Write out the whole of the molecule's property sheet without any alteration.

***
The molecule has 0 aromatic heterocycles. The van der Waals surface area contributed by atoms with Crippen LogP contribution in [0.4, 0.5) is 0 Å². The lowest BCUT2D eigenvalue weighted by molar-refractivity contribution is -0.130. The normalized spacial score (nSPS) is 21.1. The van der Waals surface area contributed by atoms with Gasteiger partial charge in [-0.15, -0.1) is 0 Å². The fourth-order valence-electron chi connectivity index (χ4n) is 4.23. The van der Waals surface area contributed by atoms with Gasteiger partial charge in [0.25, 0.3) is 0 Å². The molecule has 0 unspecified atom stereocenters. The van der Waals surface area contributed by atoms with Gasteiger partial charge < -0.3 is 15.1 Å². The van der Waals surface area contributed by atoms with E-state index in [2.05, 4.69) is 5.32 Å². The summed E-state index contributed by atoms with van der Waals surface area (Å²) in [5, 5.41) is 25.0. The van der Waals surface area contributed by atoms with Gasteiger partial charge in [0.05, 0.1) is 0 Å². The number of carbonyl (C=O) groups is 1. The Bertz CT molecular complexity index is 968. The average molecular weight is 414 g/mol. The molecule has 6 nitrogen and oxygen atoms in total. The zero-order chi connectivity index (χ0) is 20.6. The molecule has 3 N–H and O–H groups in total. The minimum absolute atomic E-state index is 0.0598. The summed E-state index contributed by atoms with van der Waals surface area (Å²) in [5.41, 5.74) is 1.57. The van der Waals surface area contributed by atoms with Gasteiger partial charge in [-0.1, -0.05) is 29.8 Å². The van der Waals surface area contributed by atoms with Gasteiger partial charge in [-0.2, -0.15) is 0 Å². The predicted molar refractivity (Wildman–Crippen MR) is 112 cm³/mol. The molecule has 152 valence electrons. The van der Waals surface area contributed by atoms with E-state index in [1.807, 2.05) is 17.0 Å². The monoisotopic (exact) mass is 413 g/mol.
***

The molecule has 0 aromatic heterocycles. The van der Waals surface area contributed by atoms with Crippen LogP contribution in [0.4, 0.5) is 0 Å². The lowest BCUT2D eigenvalue weighted by molar-refractivity contribution is -0.130. The normalized spacial score (nSPS) is 21.1. The van der Waals surface area contributed by atoms with Gasteiger partial charge in [-0.15, -0.1) is 0 Å². The fourth-order valence-electron chi connectivity index (χ4n) is 4.23. The van der Waals surface area contributed by atoms with Gasteiger partial charge in [0.25, 0.3) is 0 Å². The molecule has 0 unspecified atom stereocenters. The van der Waals surface area contributed by atoms with Gasteiger partial charge < -0.3 is 15.1 Å². The van der Waals surface area contributed by atoms with E-state index in [2.05, 4.69) is 5.32 Å². The summed E-state index contributed by atoms with van der Waals surface area (Å²) in [5, 5.41) is 25.0. The van der Waals surface area contributed by atoms with Gasteiger partial charge in [0.05, 0.1) is 0 Å². The number of carbonyl (C=O) groups is 1. The Bertz CT molecular complexity index is 968. The average molecular weight is 414 g/mol. The molecule has 6 nitrogen and oxygen atoms in total. The zero-order chi connectivity index (χ0) is 20.6. The molecule has 3 N–H and O–H groups in total. The minimum absolute atomic E-state index is 0.0598. The summed E-state index contributed by atoms with van der Waals surface area (Å²) in [5.41, 5.74) is 1.57. The van der Waals surface area contributed by atoms with Gasteiger partial charge in [-0.1, -0.05) is 29.8 Å². The van der Waals surface area contributed by atoms with Gasteiger partial charge in [-0.2, -0.15) is 0 Å². The predicted molar refractivity (Wildman–Crippen MR) is 112 cm³/mol. The molecule has 152 valence electrons. The van der Waals surface area contributed by atoms with E-state index in [1.807, 2.05) is 17.0 Å². The monoisotopic (exact) mass is 413 g/mol.